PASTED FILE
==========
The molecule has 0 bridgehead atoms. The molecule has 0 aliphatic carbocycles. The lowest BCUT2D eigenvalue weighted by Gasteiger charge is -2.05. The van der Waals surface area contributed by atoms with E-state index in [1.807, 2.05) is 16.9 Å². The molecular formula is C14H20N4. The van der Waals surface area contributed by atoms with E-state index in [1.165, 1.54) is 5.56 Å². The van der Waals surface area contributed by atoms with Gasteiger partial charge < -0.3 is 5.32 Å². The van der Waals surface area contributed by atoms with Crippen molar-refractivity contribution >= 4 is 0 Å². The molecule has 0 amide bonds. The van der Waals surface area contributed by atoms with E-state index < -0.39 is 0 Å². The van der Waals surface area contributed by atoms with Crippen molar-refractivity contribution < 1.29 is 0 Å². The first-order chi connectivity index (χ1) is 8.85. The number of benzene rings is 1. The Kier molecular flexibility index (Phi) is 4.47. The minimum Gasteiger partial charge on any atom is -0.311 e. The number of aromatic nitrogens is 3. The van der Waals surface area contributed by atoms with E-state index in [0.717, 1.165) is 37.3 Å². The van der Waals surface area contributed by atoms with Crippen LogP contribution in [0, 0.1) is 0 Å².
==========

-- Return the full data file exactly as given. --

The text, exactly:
The molecule has 0 bridgehead atoms. The molecule has 0 aliphatic carbocycles. The lowest BCUT2D eigenvalue weighted by Gasteiger charge is -2.05. The van der Waals surface area contributed by atoms with E-state index in [1.807, 2.05) is 16.9 Å². The molecular formula is C14H20N4. The van der Waals surface area contributed by atoms with E-state index in [1.165, 1.54) is 5.56 Å². The van der Waals surface area contributed by atoms with Gasteiger partial charge < -0.3 is 5.32 Å². The van der Waals surface area contributed by atoms with Crippen molar-refractivity contribution >= 4 is 0 Å². The molecule has 0 amide bonds. The van der Waals surface area contributed by atoms with E-state index < -0.39 is 0 Å². The van der Waals surface area contributed by atoms with Crippen molar-refractivity contribution < 1.29 is 0 Å². The first-order chi connectivity index (χ1) is 8.85. The number of benzene rings is 1. The Kier molecular flexibility index (Phi) is 4.47. The minimum Gasteiger partial charge on any atom is -0.311 e. The number of aromatic nitrogens is 3. The van der Waals surface area contributed by atoms with E-state index in [0.717, 1.165) is 37.3 Å². The van der Waals surface area contributed by atoms with Crippen LogP contribution in [0, 0.1) is 0 Å².